The Grange is doing more than just growing food — they’re teaching other people how to grow and use it too. Running just a farm in New York City isn’t profitable enough to keep a business going, so they also offer urban farming or green roof consulting and installation services to different clients all over the world. They also supplement their needs by hosting private events and classes that you can pay to partake in. A few years ago the Grange started giving tours occasionally to elementary school classes. This blew up pretty quickly, so they created a sister nonprofit called City Growers. In the past five years they’ve brought over 40,000 kids to the roofs. They also do after school programs, teaching kids about crops and environmental sustainability — but they also have fun things for them to interact with. There are three to four chickens on the farm that the kids get to name and raise themselves. The Grange doesn’t profit from these chickens — they don’t sell their eggs or butcher them, they’re just for the kids to connect the idea of a “farm” with the rooftop green space that they see in front of them. Educating kids and even adults about environmentalism and sustainability is extremely important because urban sustainability is the future of the environmental movement.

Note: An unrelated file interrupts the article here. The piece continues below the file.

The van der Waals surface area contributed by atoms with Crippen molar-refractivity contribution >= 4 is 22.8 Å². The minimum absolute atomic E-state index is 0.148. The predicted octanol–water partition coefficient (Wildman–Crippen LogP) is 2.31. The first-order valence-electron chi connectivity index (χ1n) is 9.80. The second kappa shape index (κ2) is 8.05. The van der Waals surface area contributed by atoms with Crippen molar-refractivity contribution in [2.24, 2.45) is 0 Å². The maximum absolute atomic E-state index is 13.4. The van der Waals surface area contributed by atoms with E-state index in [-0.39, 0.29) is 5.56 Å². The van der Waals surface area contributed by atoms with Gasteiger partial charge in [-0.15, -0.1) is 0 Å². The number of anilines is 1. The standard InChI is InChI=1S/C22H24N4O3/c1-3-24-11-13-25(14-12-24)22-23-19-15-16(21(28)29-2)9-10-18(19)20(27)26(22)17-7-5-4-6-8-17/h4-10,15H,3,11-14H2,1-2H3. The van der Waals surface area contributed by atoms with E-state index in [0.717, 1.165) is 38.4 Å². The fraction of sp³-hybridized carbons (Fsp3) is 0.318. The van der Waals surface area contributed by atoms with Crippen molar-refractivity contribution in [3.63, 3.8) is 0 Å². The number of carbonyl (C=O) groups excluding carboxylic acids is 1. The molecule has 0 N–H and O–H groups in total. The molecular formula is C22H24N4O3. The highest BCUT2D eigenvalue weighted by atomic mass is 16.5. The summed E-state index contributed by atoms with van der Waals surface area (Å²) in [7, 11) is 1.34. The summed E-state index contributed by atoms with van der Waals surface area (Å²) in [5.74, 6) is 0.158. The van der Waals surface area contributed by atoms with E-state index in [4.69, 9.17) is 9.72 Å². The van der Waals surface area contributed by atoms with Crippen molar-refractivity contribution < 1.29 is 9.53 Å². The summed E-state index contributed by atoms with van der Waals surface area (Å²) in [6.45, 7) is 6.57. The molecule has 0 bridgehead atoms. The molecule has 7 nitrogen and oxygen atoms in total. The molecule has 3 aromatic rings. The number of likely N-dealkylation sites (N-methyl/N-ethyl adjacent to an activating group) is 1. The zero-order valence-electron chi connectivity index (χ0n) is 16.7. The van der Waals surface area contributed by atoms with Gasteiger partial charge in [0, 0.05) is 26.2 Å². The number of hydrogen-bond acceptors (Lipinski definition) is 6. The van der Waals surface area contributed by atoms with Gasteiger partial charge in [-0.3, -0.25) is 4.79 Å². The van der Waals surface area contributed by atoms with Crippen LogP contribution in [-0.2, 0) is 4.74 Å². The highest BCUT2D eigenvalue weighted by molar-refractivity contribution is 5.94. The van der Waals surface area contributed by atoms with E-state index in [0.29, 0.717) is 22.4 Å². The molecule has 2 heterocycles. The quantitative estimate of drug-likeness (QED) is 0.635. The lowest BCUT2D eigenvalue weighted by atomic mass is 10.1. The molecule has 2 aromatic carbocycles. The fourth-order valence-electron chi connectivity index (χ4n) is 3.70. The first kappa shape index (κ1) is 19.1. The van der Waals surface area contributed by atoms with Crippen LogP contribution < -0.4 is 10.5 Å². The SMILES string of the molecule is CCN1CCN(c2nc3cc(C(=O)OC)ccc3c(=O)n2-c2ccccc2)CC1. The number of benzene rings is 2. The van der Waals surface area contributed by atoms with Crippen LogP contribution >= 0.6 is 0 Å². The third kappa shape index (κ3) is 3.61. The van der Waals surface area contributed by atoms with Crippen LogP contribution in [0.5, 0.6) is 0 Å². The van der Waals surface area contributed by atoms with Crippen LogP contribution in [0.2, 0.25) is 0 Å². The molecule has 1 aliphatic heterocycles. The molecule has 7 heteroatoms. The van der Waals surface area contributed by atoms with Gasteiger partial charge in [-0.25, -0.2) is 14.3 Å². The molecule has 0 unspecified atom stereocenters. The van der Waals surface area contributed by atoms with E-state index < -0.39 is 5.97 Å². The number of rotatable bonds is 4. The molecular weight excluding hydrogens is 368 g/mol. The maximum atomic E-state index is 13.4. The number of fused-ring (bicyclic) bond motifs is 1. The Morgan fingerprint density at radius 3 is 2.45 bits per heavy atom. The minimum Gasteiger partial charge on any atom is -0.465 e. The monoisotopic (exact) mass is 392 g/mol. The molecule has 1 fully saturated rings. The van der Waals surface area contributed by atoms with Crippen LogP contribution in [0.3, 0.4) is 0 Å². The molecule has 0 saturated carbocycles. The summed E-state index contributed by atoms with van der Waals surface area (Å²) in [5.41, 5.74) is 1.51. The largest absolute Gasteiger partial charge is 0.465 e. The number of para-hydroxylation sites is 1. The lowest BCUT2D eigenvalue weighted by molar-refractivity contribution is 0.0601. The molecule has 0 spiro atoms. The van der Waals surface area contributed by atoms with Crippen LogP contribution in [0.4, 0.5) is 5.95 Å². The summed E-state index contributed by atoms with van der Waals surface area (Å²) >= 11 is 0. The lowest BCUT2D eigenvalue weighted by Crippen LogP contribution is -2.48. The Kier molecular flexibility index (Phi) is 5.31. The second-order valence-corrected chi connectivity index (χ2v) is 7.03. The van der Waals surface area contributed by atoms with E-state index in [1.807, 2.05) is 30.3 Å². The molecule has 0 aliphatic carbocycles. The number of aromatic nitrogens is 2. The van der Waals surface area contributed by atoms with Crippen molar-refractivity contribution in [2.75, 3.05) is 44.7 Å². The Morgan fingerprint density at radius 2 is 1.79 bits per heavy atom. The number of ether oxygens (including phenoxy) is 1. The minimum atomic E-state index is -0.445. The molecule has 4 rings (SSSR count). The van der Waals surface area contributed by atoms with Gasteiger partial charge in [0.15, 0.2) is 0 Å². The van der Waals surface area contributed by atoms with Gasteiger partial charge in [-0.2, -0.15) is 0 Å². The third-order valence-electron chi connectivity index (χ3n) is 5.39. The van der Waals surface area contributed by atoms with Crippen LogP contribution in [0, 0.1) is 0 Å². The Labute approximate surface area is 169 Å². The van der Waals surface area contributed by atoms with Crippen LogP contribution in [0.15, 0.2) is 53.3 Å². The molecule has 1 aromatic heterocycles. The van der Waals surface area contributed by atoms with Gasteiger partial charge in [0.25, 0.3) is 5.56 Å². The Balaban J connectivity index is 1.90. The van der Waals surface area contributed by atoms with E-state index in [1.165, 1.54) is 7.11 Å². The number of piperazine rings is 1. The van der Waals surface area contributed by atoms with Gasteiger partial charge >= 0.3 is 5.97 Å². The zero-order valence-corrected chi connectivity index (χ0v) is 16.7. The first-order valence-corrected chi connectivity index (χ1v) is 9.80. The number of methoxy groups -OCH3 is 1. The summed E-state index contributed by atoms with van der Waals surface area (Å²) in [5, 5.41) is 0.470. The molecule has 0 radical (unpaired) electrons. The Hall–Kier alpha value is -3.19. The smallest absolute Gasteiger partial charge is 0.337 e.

Brooklyn Grange is a key example and leader in the urban environmentalism movement. Rooftop gardens and green spaces are a key aspect of urban environmentalism because they lower cooling costs in buildings, clean the air, take in rainwater, and they have good mental health benefits (green spaces are proven to make people feel happier and less stressed). A rooftop farm is a step up from gardens, because it also creates food that can be purchased and used right here in the city, cutting down on the carbon footprint made by transporting fresh foods over long distances. The government recognizes the importance of these environmental services provided: there’s actually a grant program through the Department of Environmental Protection that gives money to landowners and small businesses to install green spaces on their roofs. The Grange was given a $600,000 grant to help build the Brooklyn farm. Now that the Brooklyn Grange is just about finished with their outdoor growing season, they’ve turned their attention to the four greenhouses they operate on the roof. It is these greenhouses and the introduction of microgreens that have allowed the company to pay farmers year round. All that’s planted on the roof during fall are cover crops like oats, which add nutrients back to the soil and help with erosion throughout the winter — just like on a regular farm.